Winter savory is often used as a culinary herb considering the spicy and peppery flavor it imparts to the various dishes. You can use it alongside other herbs like rosemary, thyme, or even basil for an enhanced flavor.

Other than the culinary option, you can still add savory’s fresh or dry leaves to potpourri (for freshening purposes) as well as use it in your cup of tea to help ease the winter blues.

Special Care for Winter Gardens

The dropping temperatures can have serious implications on your winter garden especially if the right protective measures aren’t put in place. Here are some of the things to do to ensure the safety of your winter herbs and veggies:

Winter watering needs

You may need to water in arid zones across Texas, Arizona, and other areas with similar weather type. This is to help the soil hold more heat and also increase the humidity level, thus enabling your plants to survive frost “burn”.

While you may need to water your garden this season, it won’t require as much water as in the summer season. Consider watering your garden in the warmest hours of the day to avoid watering the leaves—which in turn helps to prevent the frost from building up on the foliage.

Take cover!

Your winter garden may have the need to be covered with burlap or other protective material if frost is expected. This is especially likely in zone 8a.

Most winter vegetables (like spinach and broccoli) will survive a few touches of frost but not the extreme cases of frost, and so you need to have some burlap, old sheets or even towels in place. A breathable fabric is the best way to cover your rows in the event that a frost is likely to occur.

Note: Some frosts can occur overnight, so ensure you cover your plants before or immediately the sun sets so as to capture the ground heat and keep it close to the plants. The cover should be removed by mid-morning to allow the sun to reach your plants and to also warm the soil again.

Avoid using plastic as a covering as it can easily transfer the cold to your plants hence damaging the leaves the moment it gains contact with the plant itself.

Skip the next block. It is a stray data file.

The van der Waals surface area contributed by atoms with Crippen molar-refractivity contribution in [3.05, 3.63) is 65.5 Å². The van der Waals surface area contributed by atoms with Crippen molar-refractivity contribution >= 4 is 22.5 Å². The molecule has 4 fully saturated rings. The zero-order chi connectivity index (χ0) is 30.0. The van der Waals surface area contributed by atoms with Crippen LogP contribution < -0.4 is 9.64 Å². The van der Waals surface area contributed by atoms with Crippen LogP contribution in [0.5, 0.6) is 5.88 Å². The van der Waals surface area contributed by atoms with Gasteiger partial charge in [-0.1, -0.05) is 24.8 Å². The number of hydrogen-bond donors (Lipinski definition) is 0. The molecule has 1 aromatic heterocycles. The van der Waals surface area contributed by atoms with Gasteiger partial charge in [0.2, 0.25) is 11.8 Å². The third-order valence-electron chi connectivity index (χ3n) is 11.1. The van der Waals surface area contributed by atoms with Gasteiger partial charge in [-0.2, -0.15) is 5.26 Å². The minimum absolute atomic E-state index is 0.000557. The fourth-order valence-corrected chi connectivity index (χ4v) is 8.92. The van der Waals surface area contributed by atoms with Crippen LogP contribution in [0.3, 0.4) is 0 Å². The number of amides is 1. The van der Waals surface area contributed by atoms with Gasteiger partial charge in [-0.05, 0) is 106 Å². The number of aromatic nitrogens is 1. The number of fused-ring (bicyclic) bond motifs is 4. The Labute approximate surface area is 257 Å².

Consider containers

Consider container planters so that plants can be pulled into a garage or shed in extreme cold snap. Containers are one of a winter gardening best secrets!

Overnight or prolonged frosts are bound to occur sometimes, and so having your winter plants (especially more sensitive ones like radishes) potted makes it much easier to move them to a safer place—away from the extreme weather elements.

container garden
Of course, I love quirky containers like these upcycled dresser drawers turned into planters. (thethriftymama.com)

Fertilizing requirements

Fertilizers with nitrogen and potassium work best for winter gardening projects but you can still go for the potassium-rich organic sources like compost. Simply add some banana peels together with other vegetable and fruit waste to beef up the potassium contents.

Plant a bit earlier in zone 8a

If you live in zone 8a, plan your winter garden to harvest late December or early January before the true winter cold.

Late October to early November is the best time (in zone 8) to start your winter vegetable garden due to the fact that the soil is still warm but it’s unlikely that your plants will be attacked by insects and diseases. The cool weather is also ideal for the smooth transition of the seedlings into maturity.

Conclusion   

Weather conditions vary from one area to another. Therefore, good planning (with your zone weather type in mind) is crucial for a fruitful winter garden.

The three essential aspects of your planning should entail:

  1. Planting cold-hardy vegetables, herbs, and fruit varieties.
  2. Ensure your winter plants are protected from the extreme weather elements.
  3. Time factor—Always strive to plant at the right time.

Hint: If you’re a first-timer, ensure you learn the basics of how to grow a winter garden early enough before the peak winter garden planting time arrives.

winter garden
Want to start your own winter garden? Please pin on Pinterest!